Jamie ‘Mac’ — A Childhood Dream Come True
Written by Chase Casteel   

CapT8yearoldJamieandTrophyhe morning of February 14, 2010, Jamie McMurray woke up and knelt down beside his sofa for a talk with God.  The Daytona 500 was mere hours away, the Super Bowl of NASCAR.  “I’m a huge believer in prayer,” said McMurray.  “I woke up and I got beside my couch, and I was like safety first, and I just want a top 10.”

The 33-year-old McMurray told reporters, “It’s been my dream since I was eight-years-old racing a go-kart in Joplin, MO to win the Daytona 500.”

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Jamie McMurray had been the odd man out with the Roush Fenway Racing team after they were forced to cut back from a 5-car team to four.  “Sometimes in this sport, you can feel pretty small,” said McMurray.  “It was tough.  I grew to know everyone at Roush, but it’s somewhat of a cold environment.

Everybody wants to win, and you’re wondering if everyone is being honest with you.
“You certainly enjoy the highs, while you suffer through the lows.  This is a tough crowd.  You can win one weekend, then struggle for three and it’s like the world is going to come to the end.  But you keep getting up, you keep climbing, you keep striving, you never give up.  Even when things seem at their lowest point, you just have to have faith in your abilities.”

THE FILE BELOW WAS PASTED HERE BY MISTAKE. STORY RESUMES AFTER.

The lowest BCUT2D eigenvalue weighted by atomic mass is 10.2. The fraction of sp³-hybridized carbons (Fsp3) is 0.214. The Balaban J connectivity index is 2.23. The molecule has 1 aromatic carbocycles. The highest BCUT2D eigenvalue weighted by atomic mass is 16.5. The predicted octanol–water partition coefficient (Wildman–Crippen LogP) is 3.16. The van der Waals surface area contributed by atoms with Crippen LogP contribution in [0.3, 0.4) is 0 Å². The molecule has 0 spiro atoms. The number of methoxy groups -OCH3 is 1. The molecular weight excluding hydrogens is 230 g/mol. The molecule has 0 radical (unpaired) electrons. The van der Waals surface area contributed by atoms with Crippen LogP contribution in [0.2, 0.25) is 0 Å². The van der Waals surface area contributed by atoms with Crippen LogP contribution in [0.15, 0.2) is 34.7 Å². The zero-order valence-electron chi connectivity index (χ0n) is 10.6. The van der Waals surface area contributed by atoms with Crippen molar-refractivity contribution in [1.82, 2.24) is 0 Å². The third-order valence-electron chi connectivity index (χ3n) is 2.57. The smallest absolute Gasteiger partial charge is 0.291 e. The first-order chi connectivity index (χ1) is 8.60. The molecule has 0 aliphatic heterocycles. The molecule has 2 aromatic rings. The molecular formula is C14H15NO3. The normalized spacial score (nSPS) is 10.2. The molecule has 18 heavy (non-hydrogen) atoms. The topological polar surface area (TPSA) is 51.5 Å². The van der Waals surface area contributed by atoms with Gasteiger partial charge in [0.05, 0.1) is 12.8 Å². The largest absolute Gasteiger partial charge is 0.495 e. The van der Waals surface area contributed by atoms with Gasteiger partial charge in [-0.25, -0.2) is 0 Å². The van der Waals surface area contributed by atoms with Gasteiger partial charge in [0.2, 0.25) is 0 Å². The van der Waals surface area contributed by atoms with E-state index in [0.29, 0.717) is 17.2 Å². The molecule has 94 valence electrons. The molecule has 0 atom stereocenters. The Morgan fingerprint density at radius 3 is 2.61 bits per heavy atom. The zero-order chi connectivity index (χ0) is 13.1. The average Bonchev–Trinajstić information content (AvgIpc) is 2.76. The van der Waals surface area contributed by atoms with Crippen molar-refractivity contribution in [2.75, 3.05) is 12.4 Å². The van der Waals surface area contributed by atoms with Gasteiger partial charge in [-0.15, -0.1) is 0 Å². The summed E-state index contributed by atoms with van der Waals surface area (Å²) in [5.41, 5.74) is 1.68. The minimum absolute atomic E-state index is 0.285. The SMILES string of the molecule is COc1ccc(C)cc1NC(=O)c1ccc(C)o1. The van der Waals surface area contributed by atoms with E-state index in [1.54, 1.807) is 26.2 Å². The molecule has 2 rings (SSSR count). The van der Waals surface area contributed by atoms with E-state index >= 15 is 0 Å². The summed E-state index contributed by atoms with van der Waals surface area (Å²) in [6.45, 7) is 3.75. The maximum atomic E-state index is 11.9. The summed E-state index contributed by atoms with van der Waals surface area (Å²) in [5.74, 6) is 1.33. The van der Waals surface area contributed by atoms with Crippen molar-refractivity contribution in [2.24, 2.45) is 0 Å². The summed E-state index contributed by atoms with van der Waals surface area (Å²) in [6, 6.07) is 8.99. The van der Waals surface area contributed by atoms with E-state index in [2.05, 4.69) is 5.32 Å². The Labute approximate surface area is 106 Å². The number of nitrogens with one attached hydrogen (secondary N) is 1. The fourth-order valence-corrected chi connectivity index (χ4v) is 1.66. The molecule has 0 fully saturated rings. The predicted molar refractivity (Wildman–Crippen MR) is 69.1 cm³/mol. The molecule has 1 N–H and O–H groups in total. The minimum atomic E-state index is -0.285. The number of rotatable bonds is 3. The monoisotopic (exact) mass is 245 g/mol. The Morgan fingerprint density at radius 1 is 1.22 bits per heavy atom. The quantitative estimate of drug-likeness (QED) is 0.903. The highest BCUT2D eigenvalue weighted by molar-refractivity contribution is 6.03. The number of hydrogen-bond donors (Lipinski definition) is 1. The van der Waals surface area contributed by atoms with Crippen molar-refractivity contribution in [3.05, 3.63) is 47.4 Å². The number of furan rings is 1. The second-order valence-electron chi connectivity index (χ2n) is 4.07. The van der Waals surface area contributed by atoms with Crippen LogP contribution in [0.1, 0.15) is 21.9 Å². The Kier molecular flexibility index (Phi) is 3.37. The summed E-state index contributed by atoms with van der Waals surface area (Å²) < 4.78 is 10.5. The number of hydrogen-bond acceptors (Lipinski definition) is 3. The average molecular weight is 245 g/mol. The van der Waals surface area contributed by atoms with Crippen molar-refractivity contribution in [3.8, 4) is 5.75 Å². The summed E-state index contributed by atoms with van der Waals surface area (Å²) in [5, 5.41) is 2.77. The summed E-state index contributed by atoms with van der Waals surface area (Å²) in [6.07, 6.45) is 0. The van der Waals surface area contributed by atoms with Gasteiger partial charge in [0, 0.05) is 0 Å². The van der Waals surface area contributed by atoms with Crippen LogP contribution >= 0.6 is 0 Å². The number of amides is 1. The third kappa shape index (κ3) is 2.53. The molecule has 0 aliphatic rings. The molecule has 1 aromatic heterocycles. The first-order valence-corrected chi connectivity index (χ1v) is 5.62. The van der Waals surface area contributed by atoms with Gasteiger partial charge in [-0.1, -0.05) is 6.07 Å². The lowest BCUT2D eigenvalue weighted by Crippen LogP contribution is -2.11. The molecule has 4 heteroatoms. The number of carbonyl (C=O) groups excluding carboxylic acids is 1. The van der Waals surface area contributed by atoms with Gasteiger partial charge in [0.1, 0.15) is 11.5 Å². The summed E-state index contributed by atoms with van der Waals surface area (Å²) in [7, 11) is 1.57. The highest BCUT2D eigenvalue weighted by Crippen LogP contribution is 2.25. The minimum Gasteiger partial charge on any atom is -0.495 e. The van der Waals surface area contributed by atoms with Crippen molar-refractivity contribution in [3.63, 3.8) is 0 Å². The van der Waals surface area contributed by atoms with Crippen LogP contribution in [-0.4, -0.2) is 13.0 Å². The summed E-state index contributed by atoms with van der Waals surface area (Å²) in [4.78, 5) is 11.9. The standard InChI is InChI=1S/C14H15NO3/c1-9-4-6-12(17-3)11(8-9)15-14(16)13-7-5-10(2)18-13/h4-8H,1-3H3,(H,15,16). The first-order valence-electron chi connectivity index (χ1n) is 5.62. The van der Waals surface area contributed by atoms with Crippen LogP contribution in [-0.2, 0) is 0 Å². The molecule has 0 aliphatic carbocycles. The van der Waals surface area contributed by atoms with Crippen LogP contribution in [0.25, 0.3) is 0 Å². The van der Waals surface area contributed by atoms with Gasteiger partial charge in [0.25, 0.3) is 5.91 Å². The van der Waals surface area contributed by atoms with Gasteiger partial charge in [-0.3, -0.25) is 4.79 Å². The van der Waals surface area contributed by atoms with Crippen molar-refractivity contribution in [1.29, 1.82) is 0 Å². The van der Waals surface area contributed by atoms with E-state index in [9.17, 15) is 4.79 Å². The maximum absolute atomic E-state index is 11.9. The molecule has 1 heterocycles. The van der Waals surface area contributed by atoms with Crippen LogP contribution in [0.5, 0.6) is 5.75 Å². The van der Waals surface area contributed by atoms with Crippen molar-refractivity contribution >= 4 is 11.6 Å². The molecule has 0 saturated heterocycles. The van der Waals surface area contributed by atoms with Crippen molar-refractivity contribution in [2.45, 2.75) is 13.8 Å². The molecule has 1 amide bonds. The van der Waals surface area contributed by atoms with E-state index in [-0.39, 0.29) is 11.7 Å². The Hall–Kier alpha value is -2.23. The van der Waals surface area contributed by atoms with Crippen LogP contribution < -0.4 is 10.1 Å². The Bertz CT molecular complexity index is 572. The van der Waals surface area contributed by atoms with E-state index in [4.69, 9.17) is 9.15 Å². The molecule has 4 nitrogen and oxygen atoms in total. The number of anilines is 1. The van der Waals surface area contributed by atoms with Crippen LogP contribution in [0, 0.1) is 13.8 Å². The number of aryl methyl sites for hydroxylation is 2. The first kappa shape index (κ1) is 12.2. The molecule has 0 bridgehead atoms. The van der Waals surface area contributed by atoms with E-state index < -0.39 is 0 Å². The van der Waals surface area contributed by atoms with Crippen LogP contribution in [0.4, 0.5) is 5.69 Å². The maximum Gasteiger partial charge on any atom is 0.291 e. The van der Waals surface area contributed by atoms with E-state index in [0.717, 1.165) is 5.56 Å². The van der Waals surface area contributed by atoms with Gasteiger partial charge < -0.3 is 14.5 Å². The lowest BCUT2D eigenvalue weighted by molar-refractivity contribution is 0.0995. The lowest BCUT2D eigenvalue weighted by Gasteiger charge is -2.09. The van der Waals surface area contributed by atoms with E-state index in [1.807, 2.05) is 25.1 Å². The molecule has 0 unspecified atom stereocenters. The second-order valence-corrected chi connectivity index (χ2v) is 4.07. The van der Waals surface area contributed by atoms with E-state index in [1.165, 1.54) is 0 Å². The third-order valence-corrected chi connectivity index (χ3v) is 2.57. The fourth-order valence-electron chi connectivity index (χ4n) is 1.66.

After Roush pitted McMurray from the team, he joined Earnhardt-Gannassi Racing, driving the  No.1 Bass Pro Shop stockcar.  Daytona was McMurray’s first race back with Chip Ganassi and Felix Sabates, who first gave him his Sprint shot in 2002.  However, McMurray left the team for a high-profile job with Roush Fenway Racing, where he spent four frustrating seasons before Roush dropped him at the end of last season.

Before the Daytona 500, McMurray told reporters, “I just want to start off good with this new team.”  Up to that point, 19th was the best he’d ever finished in the Daytona 500.

 “When we crossed the white flag, I was a wreck,” said McMurray after the race.  He’d seen Dale Earnhardt, Jr. bearing down on his rear bumper, a 12-time Daytona winner, as McMurray sailed in the lead.  “I looked in my mirror and saw the 88,” said McMurray.  “I’ll be honest, I was like, ‘This guy has won a lot of races here.  His family has an incredible history here.  I hope this isn’t his turn to win the Daytona 500, I hope this is mine.’”

JamieKneeling“God answered my prayers,” declared McMurray after taking the checkered flag to become the 52nd Daytona 500 winner in NASCAR.

An emotional McMurray climbed out of his car and hit the ground face down, crying tears of joy.  “He’s sayin’ his prayers right there boys,” commented Darryl Waltrip.

A tearful McMurray had just met with an awesome pivot point in his career and his life.  “It’s over — I just fulfilled a dream,” he said later of his thoughts in those first moments after the win.

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JamiewavingwinningflagEarnhardt Jr. stated, “I’m happy for him.  He deserves it.  They’ve been through a lot.  It’s a great team.”

“It’s unreal,” McMurray said.  “You know, to be where I was last year and for Johnny Morris (founder of Bass Pro Shops) and Chip and Felix…  What a way to pay them back.  It’s just very emotional.”

“I’m not quitting again,” he told Ganassi just hours after the 500 victory.  “Just so you guys know, I’m staying.”  PivotPointEndingBug

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